When evaluating new remote sensing tools, sensor technology innovation is only one piece of the puzzle. The platforms that carry these sensors are also rapidly evolving. Manufacturers are producing cheaper and lightweight versions of sensors making it possible to mount them on compact satellites, unmanned aerial vehicles (UAVs), automobiles, handheld devices and autonomous robotic vehicles.

How to Use and Interact with Remote Sensing Data

Recent trends in data fusion and multitemporal data analysis are leading to new approaches and solutions to complex geospatial problems. We can now acquire, combine and analyze data in ways that allow us to do even more things. But, users also are faced with challenges in managing the ever-increasing data volumes, and associated storage and processing capabilities, that come with higher spatial resolution, increased point densities, collection of hundreds of spectral bands and fusion with other data sources.

The rise of cloud-based and high-performance computing environments enable new rapid data processing and retrieval techniques. Historically, the volume of data from hyperspectral sensors made it difficult to quickly analyze and derive actionable information. Only recently has computing power caught up to sensor technology, enabling data analysis for vast areas in a reasonable time frame.

Now that large amounts of data can be converted into high-quality analytics, consumers require an organized, intuitive and integrated delivery mechanism to fully leverage the intrinsic advantages of the extracted information. These needs are being addressed by integrated cloud-based platforms that rapidly update and distribute intelligence across organizations.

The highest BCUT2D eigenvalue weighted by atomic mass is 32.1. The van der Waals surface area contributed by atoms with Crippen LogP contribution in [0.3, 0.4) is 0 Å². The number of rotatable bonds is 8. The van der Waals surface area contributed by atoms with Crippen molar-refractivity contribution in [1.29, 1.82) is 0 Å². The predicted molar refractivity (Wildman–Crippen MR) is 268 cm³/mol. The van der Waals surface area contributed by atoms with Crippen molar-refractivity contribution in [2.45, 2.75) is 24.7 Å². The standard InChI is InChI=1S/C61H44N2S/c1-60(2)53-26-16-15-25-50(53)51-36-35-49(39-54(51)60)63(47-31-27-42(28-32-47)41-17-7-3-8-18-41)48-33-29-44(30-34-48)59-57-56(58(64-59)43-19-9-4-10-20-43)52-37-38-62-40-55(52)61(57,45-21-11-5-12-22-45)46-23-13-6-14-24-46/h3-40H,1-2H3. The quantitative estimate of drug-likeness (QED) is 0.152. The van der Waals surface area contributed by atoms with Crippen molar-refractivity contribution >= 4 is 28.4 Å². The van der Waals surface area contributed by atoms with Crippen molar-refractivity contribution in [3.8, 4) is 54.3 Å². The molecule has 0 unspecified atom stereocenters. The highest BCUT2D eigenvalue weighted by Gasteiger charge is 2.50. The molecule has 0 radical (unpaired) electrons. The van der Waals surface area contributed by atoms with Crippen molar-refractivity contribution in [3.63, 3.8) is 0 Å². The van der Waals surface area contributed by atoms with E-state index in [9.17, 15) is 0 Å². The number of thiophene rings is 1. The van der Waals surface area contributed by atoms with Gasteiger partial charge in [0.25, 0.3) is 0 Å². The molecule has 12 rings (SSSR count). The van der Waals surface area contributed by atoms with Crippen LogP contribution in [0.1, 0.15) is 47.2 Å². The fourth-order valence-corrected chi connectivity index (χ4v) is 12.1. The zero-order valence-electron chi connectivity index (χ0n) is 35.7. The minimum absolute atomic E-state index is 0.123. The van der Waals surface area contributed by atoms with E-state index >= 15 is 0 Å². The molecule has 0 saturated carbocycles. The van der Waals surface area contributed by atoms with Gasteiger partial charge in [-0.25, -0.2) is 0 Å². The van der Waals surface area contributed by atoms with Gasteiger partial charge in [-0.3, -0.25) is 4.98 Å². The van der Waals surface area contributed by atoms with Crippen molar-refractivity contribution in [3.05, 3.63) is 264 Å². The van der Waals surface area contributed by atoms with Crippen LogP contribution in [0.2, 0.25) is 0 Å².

Remote Sensing in Action

Many applications, like the ones below, historically relied on antiquated collection platforms or time-consuming manual data collection and interpretation. Now, technological advancements in remote sensing are being leveraged to address diverse and complex problems.

Hurricane Sandy: Near Shore, Post-Disaster Survey

In 2012, Superstorm Sandy grew to the largest Atlantic hurricane on record, affecting the entire Eastern Seaboard from Florida to Maine and moving west across the Appalachian Mountains to Michigan and Wisconsin. Damage was estimated at more than $63 billion, the second costliest hurricane in United States history.

Following the storm, the U.S. National Oceanic and Atmospheric Administration (NOAA) National Geodetic Survey required collection and processing of airborne topobathy lidar and multispectral imagery. The data collected would enable accurate and consistent measurement of the national shoreline for coastal zone management, inundation modeling, habitat mapping and restoration purposes. In less than six months, the NOAA project team, of which Quantum Spatial Inc. (QSI) and Dewberry were members, successfully mapped more than 2,772 square miles of shoreline encompassing the outer coastline from New York to South Carolina.

The airborne topobathy lidar enabled the rapid survey of shallow water areas that are difficult, dangerous or impossible to reach using water-borne platforms. They also were able to collect topographic and hydrographic data concurrently to provide seamless data from land to water (see Figure 2).

Lynnhaven Inlet, Virginia Beach: Lidar point cloud collected from a single topobathy acquisition flight. Topographic data shown in grayscale and subsurface water depth in bluescale.